We were really happy with our results – our system gracefully tolerated our misunderstandings, adjustments and reversals. It would be easy to think the lesson here is use events – but we didn’t really benefit from events per-se – we benefited from a strict separation between the inputs we received (Write Now) and the meaning they had in our software (Think Later). This principle is an important part of event-driven architectures (it’s why articles about event-driven architecture tell you to name your events in the past tense – to make sure you’re storing what happened instead of storing what you think those events meant at a particular point in time), but you don’t need to use events to start writing now and thinking later.

We only had a narrow range of allowed technologies with this client, but we didn’t need a stream-processing software platform, just an already-approved-at-the-bank Microsoft SQL Server with a single table and an already-approved-at-the-bank SpringBoot API to interpret the events sitting in the database. If you have a little more freedom, you can build something with less operational overhead using the AWS Serverless Application Model. With a couple of small scripts and a little template, you can deploy (and update) DynamoDB tables, Lambdas for writing and interpreting data and API Gateways for receiving inputs from upstream systems and making interpretations of your data available to consumers.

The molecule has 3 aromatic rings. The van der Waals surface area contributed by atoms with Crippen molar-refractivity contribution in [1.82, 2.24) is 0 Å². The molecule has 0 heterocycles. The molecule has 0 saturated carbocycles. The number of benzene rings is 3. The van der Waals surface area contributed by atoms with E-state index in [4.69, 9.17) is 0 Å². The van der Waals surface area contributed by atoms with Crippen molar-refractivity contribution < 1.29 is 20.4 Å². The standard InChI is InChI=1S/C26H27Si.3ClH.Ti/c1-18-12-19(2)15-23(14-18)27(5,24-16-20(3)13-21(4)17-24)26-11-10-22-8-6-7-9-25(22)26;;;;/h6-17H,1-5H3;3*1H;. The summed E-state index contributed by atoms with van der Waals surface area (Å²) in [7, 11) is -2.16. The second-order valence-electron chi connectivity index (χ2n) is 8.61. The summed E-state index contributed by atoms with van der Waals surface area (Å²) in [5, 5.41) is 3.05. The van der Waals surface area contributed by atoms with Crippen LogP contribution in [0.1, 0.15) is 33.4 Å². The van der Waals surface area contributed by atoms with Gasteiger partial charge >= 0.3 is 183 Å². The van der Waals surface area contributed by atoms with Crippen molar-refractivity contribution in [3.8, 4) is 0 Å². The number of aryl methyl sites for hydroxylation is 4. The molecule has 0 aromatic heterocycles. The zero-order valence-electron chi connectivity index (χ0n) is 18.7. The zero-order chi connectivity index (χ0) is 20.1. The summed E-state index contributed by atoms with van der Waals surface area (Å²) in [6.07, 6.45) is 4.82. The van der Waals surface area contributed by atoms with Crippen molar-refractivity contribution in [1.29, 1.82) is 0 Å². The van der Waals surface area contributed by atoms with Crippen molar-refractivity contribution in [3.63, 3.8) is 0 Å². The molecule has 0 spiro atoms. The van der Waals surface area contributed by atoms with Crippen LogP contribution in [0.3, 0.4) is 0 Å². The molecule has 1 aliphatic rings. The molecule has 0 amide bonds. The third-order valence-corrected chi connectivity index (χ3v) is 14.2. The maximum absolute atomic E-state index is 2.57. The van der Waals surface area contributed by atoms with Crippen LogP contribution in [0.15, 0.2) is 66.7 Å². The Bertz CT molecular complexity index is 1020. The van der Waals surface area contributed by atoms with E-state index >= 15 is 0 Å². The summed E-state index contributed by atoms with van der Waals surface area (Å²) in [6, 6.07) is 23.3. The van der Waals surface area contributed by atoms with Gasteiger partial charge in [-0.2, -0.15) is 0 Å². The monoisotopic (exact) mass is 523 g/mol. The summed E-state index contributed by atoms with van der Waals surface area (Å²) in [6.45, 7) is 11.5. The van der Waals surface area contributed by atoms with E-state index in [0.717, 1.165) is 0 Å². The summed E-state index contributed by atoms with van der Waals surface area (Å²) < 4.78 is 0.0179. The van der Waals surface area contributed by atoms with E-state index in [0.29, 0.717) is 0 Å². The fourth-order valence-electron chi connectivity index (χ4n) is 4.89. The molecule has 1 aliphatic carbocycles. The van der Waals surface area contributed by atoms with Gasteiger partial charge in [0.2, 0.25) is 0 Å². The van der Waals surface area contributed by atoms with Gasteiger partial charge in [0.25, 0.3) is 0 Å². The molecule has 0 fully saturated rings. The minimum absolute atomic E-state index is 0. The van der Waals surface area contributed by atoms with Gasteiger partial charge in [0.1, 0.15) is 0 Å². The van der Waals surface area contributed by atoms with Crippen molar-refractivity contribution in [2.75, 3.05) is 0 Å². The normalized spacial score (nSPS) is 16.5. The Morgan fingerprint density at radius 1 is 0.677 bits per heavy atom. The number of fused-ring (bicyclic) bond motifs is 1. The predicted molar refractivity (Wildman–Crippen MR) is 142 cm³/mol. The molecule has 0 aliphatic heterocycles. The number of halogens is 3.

Changing Your Mind Cheaply

A year later, I was on a different team building field operations and scheduling software. We had one upstream source of information – a legacy system sending us work orders. We received the work orders, transformed them into something that made sense to our application and put the transformed work orders into a table, where we mutated their state as they were completed by technicians. It looked like this:

Getting Stuck

Everything worked fine until we realised we had misunderstood some of the work order data we were receiving. We updated our transformer and had to retransform old work orders and merge in the changes that had been made to those work orders since their previous transformation – but we didn’t know what our changes were! We’d just been mutating our transformed work orders with each change and thereby “pouring concrete on our model” (as a colleague of mine put it). We got through it (a small puzzle for the reader) but it was no fun at all.

Making Change Cheap

Going forward we knew we could solve our problem with events, but we were too far along and too short on time to redesign our whole system – so we made a simple change:

  • We stored our changes separately, instead of mutating state
  • We transformed work orders on demand without persisting the result
  • We merged changes into our transformed work orders on demand

From that point on whenever we needed to change how we were transforming work-orders, we just changed our transformer and moved on with our lives.

Though we initially performed all of this transforming and merging on-demand, we soon found this wasn’t fast enough for some use cases. Because we were using the AWS Serverless Application Model, it was easy for us to instrument writes to our DynamoDB tables with events and use those events to trigger the transforming and merging of our data asynchronously, storing the results in separate table that could be read quickly and easily by consumers.